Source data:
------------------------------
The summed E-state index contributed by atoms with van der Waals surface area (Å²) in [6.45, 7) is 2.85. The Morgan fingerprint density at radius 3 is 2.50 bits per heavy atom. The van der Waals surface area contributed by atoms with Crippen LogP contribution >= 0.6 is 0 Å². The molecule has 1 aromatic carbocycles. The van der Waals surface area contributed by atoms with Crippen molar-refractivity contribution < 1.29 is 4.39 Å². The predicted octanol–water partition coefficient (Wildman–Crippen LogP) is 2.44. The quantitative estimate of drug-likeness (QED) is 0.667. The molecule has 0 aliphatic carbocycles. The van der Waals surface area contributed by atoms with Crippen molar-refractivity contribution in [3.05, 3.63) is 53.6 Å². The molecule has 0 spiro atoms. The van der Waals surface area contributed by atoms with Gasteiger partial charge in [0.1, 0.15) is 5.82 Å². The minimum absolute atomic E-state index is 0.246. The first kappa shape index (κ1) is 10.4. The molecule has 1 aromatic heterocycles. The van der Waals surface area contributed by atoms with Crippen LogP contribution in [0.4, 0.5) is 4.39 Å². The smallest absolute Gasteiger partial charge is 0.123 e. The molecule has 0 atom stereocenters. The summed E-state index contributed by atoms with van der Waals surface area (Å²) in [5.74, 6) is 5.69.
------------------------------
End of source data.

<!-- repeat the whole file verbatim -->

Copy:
The summed E-state index contributed by atoms with van der Waals surface area (Å²) in [6.45, 7) is 2.85. The Morgan fingerprint density at radius 3 is 2.50 bits per heavy atom. The van der Waals surface area contributed by atoms with Crippen LogP contribution >= 0.6 is 0 Å². The molecule has 1 aromatic carbocycles. The van der Waals surface area contributed by atoms with Crippen molar-refractivity contribution < 1.29 is 4.39 Å². The predicted octanol–water partition coefficient (Wildman–Crippen LogP) is 2.44. The quantitative estimate of drug-likeness (QED) is 0.667. The molecule has 0 aliphatic carbocycles. The van der Waals surface area contributed by atoms with Crippen molar-refractivity contribution in [3.05, 3.63) is 53.6 Å². The molecule has 0 spiro atoms. The van der Waals surface area contributed by atoms with Gasteiger partial charge in [0.1, 0.15) is 5.82 Å². The minimum absolute atomic E-state index is 0.246. The first kappa shape index (κ1) is 10.4. The molecule has 1 aromatic heterocycles. The van der Waals surface area contributed by atoms with Crippen LogP contribution in [0.4, 0.5) is 4.39 Å². The smallest absolute Gasteiger partial charge is 0.123 e. The molecule has 0 atom stereocenters. The summed E-state index contributed by atoms with van der Waals surface area (Å²) in [5.74, 6) is 5.69.